To resume, in a few words, the system of the Imperial government, as it was instituted by Augustus, and maintained by those princes who understood their own interest and that of the people, it may be defined an absolute monarchy disguised by the forms of a commonwealth. The masters of the Roman world surrounded their throne with darkness, concealed their irresistible strength, and humbly professed themselves the accountable ministers of the senate, whose supreme decrees they dictated and obeyed.25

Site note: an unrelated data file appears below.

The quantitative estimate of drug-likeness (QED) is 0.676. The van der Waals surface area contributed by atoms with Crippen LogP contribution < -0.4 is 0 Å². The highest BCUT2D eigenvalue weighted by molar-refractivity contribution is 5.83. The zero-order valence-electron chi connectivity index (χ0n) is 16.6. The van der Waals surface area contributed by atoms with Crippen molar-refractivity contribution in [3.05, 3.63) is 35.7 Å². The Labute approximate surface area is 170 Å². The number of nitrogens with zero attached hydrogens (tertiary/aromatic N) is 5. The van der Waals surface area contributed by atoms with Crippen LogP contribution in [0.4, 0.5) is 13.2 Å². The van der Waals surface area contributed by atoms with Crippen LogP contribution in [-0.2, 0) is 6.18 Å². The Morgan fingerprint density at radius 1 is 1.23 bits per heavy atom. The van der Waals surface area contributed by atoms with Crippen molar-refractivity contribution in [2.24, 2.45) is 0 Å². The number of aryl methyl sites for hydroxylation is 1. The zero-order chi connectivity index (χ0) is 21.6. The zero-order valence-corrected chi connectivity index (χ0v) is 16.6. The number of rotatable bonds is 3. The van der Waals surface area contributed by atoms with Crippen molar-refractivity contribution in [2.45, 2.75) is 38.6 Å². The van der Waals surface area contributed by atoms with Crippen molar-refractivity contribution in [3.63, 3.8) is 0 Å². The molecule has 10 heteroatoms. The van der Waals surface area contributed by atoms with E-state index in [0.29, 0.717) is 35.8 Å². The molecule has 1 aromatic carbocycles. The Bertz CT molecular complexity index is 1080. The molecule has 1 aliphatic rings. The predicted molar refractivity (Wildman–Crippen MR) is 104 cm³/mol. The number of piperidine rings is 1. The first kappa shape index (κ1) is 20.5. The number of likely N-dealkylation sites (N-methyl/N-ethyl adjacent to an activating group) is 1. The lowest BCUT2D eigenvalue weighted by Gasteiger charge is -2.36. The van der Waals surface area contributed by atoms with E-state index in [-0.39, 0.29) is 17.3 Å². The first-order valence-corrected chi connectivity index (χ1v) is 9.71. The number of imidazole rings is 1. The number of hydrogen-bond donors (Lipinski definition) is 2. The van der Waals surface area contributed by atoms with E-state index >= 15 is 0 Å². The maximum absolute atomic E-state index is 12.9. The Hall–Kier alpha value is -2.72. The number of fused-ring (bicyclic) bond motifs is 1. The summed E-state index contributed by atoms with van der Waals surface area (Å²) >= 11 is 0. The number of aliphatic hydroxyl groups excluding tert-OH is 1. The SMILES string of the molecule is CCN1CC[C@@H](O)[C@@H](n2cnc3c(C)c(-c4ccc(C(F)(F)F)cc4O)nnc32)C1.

The face of the court corresponded with the forms of the administration. The emperors, if we except those tyrants whose capricious folly violated every law of nature and decency, disdained that pomp and ceremony which might offend their countrymen, but could add nothing to their real power. In all the offices of life, they affected to confound themselves with their subjects, and maintained with them an equal intercourse of visits and entertainments. Their habit, their palace, their table, were suited only to the rank of an opulent senator. Their family, however numerous or splendid, was composed entirely of their domestic slaves and freedmen.26 Augustus or Trajan would have blushed at employing the meanest of the Romans in those menial offices which, in the household and bedchamber of a limited monarch, are so eagerly solicited by the proudest nobles of Britain.